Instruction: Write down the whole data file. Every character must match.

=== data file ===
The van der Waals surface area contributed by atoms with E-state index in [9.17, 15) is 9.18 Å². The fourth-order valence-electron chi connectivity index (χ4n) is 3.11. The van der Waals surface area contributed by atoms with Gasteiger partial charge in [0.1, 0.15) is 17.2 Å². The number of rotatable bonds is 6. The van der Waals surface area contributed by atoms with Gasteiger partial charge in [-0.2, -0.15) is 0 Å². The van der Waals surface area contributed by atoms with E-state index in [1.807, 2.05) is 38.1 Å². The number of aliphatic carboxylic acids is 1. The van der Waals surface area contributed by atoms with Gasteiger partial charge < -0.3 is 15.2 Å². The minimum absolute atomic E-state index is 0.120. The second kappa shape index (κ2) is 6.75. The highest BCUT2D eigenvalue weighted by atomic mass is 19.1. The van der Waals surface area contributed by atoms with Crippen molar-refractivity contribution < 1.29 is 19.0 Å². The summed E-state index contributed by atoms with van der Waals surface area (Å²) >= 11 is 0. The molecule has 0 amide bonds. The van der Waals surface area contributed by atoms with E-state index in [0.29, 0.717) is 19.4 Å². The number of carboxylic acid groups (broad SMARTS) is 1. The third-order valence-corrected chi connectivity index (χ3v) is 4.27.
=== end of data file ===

The van der Waals surface area contributed by atoms with E-state index in [9.17, 15) is 9.18 Å². The fourth-order valence-electron chi connectivity index (χ4n) is 3.11. The van der Waals surface area contributed by atoms with Gasteiger partial charge in [0.1, 0.15) is 17.2 Å². The number of rotatable bonds is 6. The van der Waals surface area contributed by atoms with Gasteiger partial charge in [-0.2, -0.15) is 0 Å². The van der Waals surface area contributed by atoms with E-state index in [1.807, 2.05) is 38.1 Å². The number of aliphatic carboxylic acids is 1. The van der Waals surface area contributed by atoms with Gasteiger partial charge < -0.3 is 15.2 Å². The minimum absolute atomic E-state index is 0.120. The second kappa shape index (κ2) is 6.75. The highest BCUT2D eigenvalue weighted by atomic mass is 19.1. The van der Waals surface area contributed by atoms with Crippen molar-refractivity contribution < 1.29 is 19.0 Å². The summed E-state index contributed by atoms with van der Waals surface area (Å²) >= 11 is 0. The molecule has 0 amide bonds. The van der Waals surface area contributed by atoms with E-state index in [0.29, 0.717) is 19.4 Å². The number of carboxylic acid groups (broad SMARTS) is 1. The third-order valence-corrected chi connectivity index (χ3v) is 4.27.